Tuesday, April 14, 2009

Last Night’s Brush with Death

Last night.
11 p.m.
Route 33, a winding road in rural central Kentucky.

The loud crunch and jolt snapped my drowsy head backwards, forcing my eyes open just in time to see her flying through the air.

She gazed into our headlights as her entire body contorted and spun 360 degrees, and she flailed fluidly as if she was part of a slow-motion sports replay. The last I saw of her was her large brown eyes, as her neck and head gracefully arched backwards, and she seemed to be asking us, “Why?”

“Where did she come from?”

“From your side. She just darted out, and there was nothing I could do.”

Brent continued to drive, and we each craned to see what kind of damage she’d done to the front of the car.

“Do you think we should pull over? Do you think she’s dead?”

“I think we should get home, and I don’t know if she’s dead.”

“Oh, I hope she’s dead. I hope we killed her instantly.”

It’s not a conversation you’d expect to be having after a family outing. We’d just attended opening night for the Lexington Legends, our minor league baseball team. We’d experienced a full-bore American evening, starting with ball park hot dogs and cotton candy, to a stunningly-sung Star Spangled Banner, to the home team’s win, to a shimmering shower of fireworks.

It was a school night, but we love going to the ball park and decided it would be worth it.

And the evening was nothing short of perfect. Kind strangers sitting next to us caught a fly ball, and then they gave it to Neil.

Plus, we were coming off of an Easter high – not from all the candy we’d consumed, but from a wonderful day at Quest Community Church (but that’s for another blog entry!).

Ironically, though, I’d started yesterday pondering death.

Maybe it was because we had been consumed for the past week with Jesus’s crucifixion and with the miracle at the tomb. Maybe it was because I’ve been receiving a lot of emails from our friends at Voice of the Martyrs about some Christians suffering great persecution. Maybe it was because that very morning, I had been studying the seven churches in the book of Revelation and thinking about end times. Or, maybe, it was because of an unsettling conversation I’d had with my mom, who expressed that she feared I’d die before she does if I don’t take better care of my health.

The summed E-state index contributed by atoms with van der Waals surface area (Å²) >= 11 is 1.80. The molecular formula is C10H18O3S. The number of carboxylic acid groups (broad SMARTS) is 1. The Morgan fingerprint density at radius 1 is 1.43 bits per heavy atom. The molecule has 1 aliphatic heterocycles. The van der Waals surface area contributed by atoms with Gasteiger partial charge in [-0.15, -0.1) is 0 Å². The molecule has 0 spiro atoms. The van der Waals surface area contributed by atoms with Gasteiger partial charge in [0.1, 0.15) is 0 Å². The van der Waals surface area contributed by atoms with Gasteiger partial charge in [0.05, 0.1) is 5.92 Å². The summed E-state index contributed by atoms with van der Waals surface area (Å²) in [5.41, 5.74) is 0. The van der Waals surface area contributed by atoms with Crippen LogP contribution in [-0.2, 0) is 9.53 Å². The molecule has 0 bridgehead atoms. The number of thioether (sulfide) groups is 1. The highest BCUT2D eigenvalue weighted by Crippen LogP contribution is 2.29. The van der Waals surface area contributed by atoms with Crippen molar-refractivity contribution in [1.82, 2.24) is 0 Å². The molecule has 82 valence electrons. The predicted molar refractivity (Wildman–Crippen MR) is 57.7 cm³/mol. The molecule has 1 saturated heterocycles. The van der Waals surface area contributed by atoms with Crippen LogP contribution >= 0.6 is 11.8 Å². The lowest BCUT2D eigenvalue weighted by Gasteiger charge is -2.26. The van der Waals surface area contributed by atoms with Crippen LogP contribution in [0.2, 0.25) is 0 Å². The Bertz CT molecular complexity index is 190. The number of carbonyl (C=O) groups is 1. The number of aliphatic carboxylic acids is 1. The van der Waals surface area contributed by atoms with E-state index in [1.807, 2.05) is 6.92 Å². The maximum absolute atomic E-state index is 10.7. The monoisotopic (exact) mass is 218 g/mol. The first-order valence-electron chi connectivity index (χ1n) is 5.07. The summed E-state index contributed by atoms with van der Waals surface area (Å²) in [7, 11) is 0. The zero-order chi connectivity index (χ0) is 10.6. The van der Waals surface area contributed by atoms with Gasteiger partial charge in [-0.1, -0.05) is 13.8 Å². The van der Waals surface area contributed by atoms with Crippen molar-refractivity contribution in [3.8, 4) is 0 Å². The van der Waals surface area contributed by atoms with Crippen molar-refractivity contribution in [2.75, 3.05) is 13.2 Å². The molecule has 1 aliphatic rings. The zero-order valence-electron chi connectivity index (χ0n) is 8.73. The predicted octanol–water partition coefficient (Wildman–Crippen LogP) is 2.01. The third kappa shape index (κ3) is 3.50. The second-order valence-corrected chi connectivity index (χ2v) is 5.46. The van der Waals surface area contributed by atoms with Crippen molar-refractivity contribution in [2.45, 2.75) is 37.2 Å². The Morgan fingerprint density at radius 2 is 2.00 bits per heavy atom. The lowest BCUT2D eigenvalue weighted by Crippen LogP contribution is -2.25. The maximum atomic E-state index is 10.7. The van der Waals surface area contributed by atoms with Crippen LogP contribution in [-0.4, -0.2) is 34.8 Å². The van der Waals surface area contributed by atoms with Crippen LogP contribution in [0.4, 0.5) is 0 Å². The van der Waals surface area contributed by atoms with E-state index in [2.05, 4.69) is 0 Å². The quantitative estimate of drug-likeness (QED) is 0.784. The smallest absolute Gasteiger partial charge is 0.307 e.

As we sat in the ball park watching the fire works, I was literally thinking to myself, “We are as frail as the dust on that first base. We could go at any moment. I’m so happy I’m enjoying this time with my family.”

If we were to call yesterday my last day on earth, at least it was a good way to end it.

But it wasn’t our time to die.

The deer that ran into our car’s path slid onto the hood, then went flying through the air before she landed in the ditch. Anything could have happened. Her hooves could have come through the windshield and kicked our faces. We were going at least 55 miles per hour on that two-lane road, so at a minimum, the speed should have forced her entire body into our laps on the front seat.

It was as if a Hand reached down and gently slid her off of the car. For whatever reason, the angels were sent to surround us and keep us safe.

We’re not scratched. We’re not sore. Our child continued to sleep in the back seat, held firm by his booster strap. Brent continued to drive. We pulled into our driveway, physically shaking, but other than that, as if nothing had happened.

As I laid my head onto my pillow, I thought, “We should at least be in the hospital … or we could have been in body bags. We shouldn’t be home tonight.”

Why does God allow us to escape unscathed in some situations, but allow for us to suffer or die in others?

This is a question that I will continually ponder until I can see His face and ask Him myself.

In the meantime, today I am grateful for the treasure of breath in my lungs, whole and healthy family members … but most importantly, for the knowledge that if we had all three lost our lives, we all three would be in Jesus’s arms right now.

Do you have that knowledge? If today would be your last day on earth, are you certain that you’d wake to see Him smiling into your eyes?

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